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I'm trying to automatically execute a command that mounts a password protected Samba share when my user logs in. The catch is, I share my laptop with another user, and I don't want the Samba share to be mounted when she logs in. I only want it to be mounted when I log in. That rules out editing my fstab file because I want this to be user-specific.

Prior research

I've searched and reviewed lots of questions and answers related to mounting Samba shares, including "Mounting Samba Shares at boot/login and using script" and "Proper fstab entry to mount a samba share on boot," but most answers involve editing fstab, which works great for most people but that's not what I'm looking for here.

What I've done so far

I can manually mount the Samba share from the command line by doing this:

sudo mount -t cifs //centaroo.local/Me /media/Me -o uid=scott,gid=scott,credentials=/home/scott/.smbcredentials,iocharset=utf8,sec=ntlm,file_mode=0600,dir_mode=0700

Problem statement

The previous command works great when I execute it from the command line - it prompts me for my password to gain sudo permission, I enter it, and the command runs. The problem is, when I add the exact same command to the "Command" field in Startup Applications Preferences > Edit Startup Program, save my changes, reboot, and log back in, the Samba share isn't mounted like I expected. I suspect it's because I need root permission to run as sudo, and with the script in the Startup Programs Preferences, there's no way for me to enter it, so the script simply fails.

How can I work around this?

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Additional research: I've continued researching ("Setting a program to run at startup as root," "Run a 'sudo' command on startup," and "How to Automatically run two commands after login"), in all three of which people mention editing my /etc/rc.local file, but would that solution be specific to my user like I want it to be? – Scott Feb 4 '14 at 23:49
up vote 1 down vote accepted

Okay, I managed to solve this on my own (with the help of others). The underlying problem was, as I suspected, the fact that I was trying to run a command that required root privileges without supplying a password. I solved this problem by following the instructions in the thread "How do I sudo a command in a script without being asked for a password". The long and short of it is, I created a shell script called "" that contains nothing other than a single line with the mount command that I want to run:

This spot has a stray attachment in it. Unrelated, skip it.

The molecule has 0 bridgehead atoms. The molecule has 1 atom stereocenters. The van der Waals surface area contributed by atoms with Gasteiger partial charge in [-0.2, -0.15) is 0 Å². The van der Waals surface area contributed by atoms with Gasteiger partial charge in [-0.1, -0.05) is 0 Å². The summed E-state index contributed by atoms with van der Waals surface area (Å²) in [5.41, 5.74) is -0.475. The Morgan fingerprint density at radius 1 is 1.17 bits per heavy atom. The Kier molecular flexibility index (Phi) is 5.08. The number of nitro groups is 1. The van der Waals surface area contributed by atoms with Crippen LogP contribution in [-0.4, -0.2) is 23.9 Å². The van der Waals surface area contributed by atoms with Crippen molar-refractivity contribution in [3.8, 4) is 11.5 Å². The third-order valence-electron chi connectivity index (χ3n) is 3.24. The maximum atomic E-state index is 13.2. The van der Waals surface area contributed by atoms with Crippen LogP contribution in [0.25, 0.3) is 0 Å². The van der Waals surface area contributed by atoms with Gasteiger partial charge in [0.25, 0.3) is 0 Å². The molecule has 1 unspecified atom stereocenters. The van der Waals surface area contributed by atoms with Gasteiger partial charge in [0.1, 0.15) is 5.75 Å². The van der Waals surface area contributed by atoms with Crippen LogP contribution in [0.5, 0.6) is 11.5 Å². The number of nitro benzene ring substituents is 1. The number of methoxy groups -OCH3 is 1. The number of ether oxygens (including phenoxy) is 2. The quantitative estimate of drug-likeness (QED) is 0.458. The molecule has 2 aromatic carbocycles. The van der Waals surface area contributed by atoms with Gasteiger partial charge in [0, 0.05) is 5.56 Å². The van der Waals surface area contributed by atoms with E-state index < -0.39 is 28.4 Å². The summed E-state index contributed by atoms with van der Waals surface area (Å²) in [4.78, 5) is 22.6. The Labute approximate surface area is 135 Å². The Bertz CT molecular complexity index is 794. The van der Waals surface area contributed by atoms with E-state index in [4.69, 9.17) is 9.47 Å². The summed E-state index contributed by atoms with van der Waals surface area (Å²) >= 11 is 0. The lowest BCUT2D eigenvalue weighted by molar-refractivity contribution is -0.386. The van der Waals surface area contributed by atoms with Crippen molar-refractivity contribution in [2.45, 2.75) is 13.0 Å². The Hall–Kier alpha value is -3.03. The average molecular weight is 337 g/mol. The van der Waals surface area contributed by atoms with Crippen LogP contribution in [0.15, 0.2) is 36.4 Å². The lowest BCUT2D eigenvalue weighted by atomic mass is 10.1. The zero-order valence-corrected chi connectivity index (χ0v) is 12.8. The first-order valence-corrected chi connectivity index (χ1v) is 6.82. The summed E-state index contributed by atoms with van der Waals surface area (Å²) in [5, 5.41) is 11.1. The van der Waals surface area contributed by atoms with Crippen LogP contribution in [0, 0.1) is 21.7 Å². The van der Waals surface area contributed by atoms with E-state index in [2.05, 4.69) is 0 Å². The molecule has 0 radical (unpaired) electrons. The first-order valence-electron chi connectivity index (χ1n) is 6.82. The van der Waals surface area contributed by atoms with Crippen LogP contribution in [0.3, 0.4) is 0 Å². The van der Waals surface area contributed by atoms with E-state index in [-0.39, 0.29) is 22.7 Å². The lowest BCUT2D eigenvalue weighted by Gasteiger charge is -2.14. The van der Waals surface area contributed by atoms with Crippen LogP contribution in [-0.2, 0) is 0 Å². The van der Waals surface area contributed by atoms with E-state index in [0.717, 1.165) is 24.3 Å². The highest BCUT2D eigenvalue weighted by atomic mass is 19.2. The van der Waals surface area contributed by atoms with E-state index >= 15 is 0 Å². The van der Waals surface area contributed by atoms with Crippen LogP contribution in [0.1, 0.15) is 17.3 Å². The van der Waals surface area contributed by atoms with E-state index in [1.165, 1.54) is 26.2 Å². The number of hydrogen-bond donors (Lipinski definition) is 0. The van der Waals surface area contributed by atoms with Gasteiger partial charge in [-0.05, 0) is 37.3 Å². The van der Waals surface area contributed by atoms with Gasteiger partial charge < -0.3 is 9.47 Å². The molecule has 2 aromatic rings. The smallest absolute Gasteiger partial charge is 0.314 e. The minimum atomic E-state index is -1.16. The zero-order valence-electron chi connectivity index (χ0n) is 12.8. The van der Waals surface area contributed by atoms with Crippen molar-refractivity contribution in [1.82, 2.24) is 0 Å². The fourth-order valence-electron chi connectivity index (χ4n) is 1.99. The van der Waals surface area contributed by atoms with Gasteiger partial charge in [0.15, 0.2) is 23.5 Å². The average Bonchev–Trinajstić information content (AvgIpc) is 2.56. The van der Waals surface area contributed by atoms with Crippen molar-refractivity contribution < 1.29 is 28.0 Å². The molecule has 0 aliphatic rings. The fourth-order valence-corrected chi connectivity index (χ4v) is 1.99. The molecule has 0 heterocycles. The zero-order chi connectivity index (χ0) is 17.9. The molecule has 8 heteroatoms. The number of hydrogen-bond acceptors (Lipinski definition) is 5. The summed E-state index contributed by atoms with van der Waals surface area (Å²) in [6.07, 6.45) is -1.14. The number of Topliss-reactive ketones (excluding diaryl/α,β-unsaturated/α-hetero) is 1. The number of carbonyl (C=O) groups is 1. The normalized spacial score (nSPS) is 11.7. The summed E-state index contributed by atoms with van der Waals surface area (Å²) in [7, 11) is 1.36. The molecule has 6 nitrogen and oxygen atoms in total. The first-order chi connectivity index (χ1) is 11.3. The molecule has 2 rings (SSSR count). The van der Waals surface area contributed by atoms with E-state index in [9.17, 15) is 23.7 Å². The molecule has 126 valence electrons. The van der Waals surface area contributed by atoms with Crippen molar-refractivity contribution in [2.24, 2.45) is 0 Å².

mount -t cifs //centaroo.local/Me /media/Me -o uid=scott,gid=scott,credentials=/home/scott/.smbcredentials,iocharset=utf8,sec=ntlm,file_mode=0600,dir_mode=0700

Then, I changed the file's ownership to root:root and changed its permissions to 700. Next, I set up sudo to allow running that script without entering a password, and then I changed the "Command" field in Startup Applications Preferences > Edit Startup Program to "sudo /home/scott/" (without the quotes), and voila. Next time I rebooted and logged in with my user, the Samba share mounted without my lifting a finger. I also tested that when I reboot and log in with a different user, the Samba share does not get mounted, which is what I want.

The only minor catch that I'm now trying to overcome is, when I'm already logged in and then switch users to someone else, my Samba share still shows up in the left hand nav bar in Nautilus, which makes sense as it was mounted when I logged in with my own user, but I don't want the mounted share to display in Nautilus for the other user, so my next task is to figure out how to make that part happen.

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It is important to add the username and password for the mount command, otherwise it might ask for the password. for me this worked:

sudo mount -t cifs //centaroo.local/Me /media/Me -o uid=scott,gid=scott,user=,password=,iocharset=utf8,sec=ntlm,file_mode=0600,dir_mode=0700

of course with all the changes in /etc/sudoers

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